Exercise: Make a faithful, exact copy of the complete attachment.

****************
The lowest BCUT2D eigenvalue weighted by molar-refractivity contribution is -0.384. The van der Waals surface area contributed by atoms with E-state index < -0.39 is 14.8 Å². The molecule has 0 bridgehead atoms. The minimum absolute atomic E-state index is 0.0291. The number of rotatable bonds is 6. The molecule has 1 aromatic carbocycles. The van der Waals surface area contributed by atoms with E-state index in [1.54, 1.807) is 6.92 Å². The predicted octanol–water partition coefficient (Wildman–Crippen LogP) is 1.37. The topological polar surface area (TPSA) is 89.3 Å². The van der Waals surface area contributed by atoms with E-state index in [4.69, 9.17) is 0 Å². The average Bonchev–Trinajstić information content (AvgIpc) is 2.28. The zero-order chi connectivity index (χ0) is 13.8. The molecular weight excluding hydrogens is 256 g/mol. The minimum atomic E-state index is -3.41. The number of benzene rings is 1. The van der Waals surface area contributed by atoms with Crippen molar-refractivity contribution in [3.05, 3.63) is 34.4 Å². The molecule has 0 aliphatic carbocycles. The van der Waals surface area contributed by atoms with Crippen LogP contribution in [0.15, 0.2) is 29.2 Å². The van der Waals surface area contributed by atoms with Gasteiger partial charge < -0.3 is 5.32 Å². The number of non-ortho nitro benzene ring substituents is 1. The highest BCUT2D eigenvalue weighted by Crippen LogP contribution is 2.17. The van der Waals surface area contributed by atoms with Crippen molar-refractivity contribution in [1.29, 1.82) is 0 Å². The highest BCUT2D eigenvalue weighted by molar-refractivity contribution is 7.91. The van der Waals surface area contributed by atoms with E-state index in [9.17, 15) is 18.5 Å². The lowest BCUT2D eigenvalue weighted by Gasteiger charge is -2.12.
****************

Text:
The lowest BCUT2D eigenvalue weighted by molar-refractivity contribution is -0.384. The van der Waals surface area contributed by atoms with E-state index < -0.39 is 14.8 Å². The molecule has 0 bridgehead atoms. The minimum absolute atomic E-state index is 0.0291. The number of rotatable bonds is 6. The molecule has 1 aromatic carbocycles. The van der Waals surface area contributed by atoms with E-state index in [1.54, 1.807) is 6.92 Å². The predicted octanol–water partition coefficient (Wildman–Crippen LogP) is 1.37. The topological polar surface area (TPSA) is 89.3 Å². The van der Waals surface area contributed by atoms with E-state index in [4.69, 9.17) is 0 Å². The average Bonchev–Trinajstić information content (AvgIpc) is 2.28. The zero-order chi connectivity index (χ0) is 13.8. The molecular weight excluding hydrogens is 256 g/mol. The minimum atomic E-state index is -3.41. The number of benzene rings is 1. The van der Waals surface area contributed by atoms with Crippen molar-refractivity contribution in [3.05, 3.63) is 34.4 Å². The molecule has 0 aliphatic carbocycles. The van der Waals surface area contributed by atoms with Crippen LogP contribution in [0.15, 0.2) is 29.2 Å². The van der Waals surface area contributed by atoms with Gasteiger partial charge < -0.3 is 5.32 Å². The number of non-ortho nitro benzene ring substituents is 1. The highest BCUT2D eigenvalue weighted by Crippen LogP contribution is 2.17. The van der Waals surface area contributed by atoms with Crippen molar-refractivity contribution in [1.29, 1.82) is 0 Å². The highest BCUT2D eigenvalue weighted by molar-refractivity contribution is 7.91. The van der Waals surface area contributed by atoms with E-state index in [9.17, 15) is 18.5 Å². The lowest BCUT2D eigenvalue weighted by Gasteiger charge is -2.12.